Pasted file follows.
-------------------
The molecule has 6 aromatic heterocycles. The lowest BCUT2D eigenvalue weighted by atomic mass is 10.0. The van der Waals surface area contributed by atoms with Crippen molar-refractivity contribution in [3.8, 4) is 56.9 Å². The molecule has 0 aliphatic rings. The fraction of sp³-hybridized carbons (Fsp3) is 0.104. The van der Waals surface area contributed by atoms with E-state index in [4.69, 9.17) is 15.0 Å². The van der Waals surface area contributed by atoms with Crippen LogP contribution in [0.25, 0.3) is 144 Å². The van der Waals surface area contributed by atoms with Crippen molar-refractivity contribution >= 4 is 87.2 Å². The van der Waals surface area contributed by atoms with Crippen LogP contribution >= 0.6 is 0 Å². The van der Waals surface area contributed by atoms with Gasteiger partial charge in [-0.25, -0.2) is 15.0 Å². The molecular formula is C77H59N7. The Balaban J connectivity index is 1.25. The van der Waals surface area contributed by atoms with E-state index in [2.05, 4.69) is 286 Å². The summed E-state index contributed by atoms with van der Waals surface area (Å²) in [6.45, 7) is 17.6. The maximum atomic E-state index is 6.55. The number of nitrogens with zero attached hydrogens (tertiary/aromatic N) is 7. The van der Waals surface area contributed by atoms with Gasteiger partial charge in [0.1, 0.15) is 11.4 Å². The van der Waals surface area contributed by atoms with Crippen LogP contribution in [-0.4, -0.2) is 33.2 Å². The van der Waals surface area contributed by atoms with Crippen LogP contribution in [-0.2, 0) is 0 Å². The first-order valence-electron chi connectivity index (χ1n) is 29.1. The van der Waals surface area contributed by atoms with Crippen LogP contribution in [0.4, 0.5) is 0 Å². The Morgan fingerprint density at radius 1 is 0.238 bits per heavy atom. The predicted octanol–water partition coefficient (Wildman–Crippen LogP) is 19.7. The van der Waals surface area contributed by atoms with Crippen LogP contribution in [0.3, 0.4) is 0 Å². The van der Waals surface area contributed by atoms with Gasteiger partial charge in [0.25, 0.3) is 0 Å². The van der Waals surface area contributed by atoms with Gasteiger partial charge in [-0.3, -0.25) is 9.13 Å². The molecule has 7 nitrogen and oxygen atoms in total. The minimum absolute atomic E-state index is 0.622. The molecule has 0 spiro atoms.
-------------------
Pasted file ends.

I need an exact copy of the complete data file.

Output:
The molecule has 6 aromatic heterocycles. The lowest BCUT2D eigenvalue weighted by atomic mass is 10.0. The van der Waals surface area contributed by atoms with Crippen molar-refractivity contribution in [3.8, 4) is 56.9 Å². The molecule has 0 aliphatic rings. The fraction of sp³-hybridized carbons (Fsp3) is 0.104. The van der Waals surface area contributed by atoms with E-state index in [4.69, 9.17) is 15.0 Å². The van der Waals surface area contributed by atoms with Crippen LogP contribution in [0.25, 0.3) is 144 Å². The van der Waals surface area contributed by atoms with Crippen molar-refractivity contribution >= 4 is 87.2 Å². The van der Waals surface area contributed by atoms with Crippen LogP contribution >= 0.6 is 0 Å². The van der Waals surface area contributed by atoms with Gasteiger partial charge in [-0.25, -0.2) is 15.0 Å². The molecular formula is C77H59N7. The Balaban J connectivity index is 1.25. The van der Waals surface area contributed by atoms with E-state index in [2.05, 4.69) is 286 Å². The summed E-state index contributed by atoms with van der Waals surface area (Å²) in [6.45, 7) is 17.6. The maximum atomic E-state index is 6.55. The number of nitrogens with zero attached hydrogens (tertiary/aromatic N) is 7. The van der Waals surface area contributed by atoms with Gasteiger partial charge in [0.1, 0.15) is 11.4 Å². The van der Waals surface area contributed by atoms with Crippen LogP contribution in [-0.4, -0.2) is 33.2 Å². The van der Waals surface area contributed by atoms with Crippen LogP contribution in [-0.2, 0) is 0 Å². The first-order valence-electron chi connectivity index (χ1n) is 29.1. The van der Waals surface area contributed by atoms with Crippen LogP contribution in [0.4, 0.5) is 0 Å². The Morgan fingerprint density at radius 1 is 0.238 bits per heavy atom. The predicted octanol–water partition coefficient (Wildman–Crippen LogP) is 19.7. The van der Waals surface area contributed by atoms with Crippen LogP contribution in [0.3, 0.4) is 0 Å². The van der Waals surface area contributed by atoms with Gasteiger partial charge in [0.25, 0.3) is 0 Å². The van der Waals surface area contributed by atoms with Gasteiger partial charge in [-0.3, -0.25) is 9.13 Å². The molecule has 7 nitrogen and oxygen atoms in total. The minimum absolute atomic E-state index is 0.622. The molecule has 0 spiro atoms.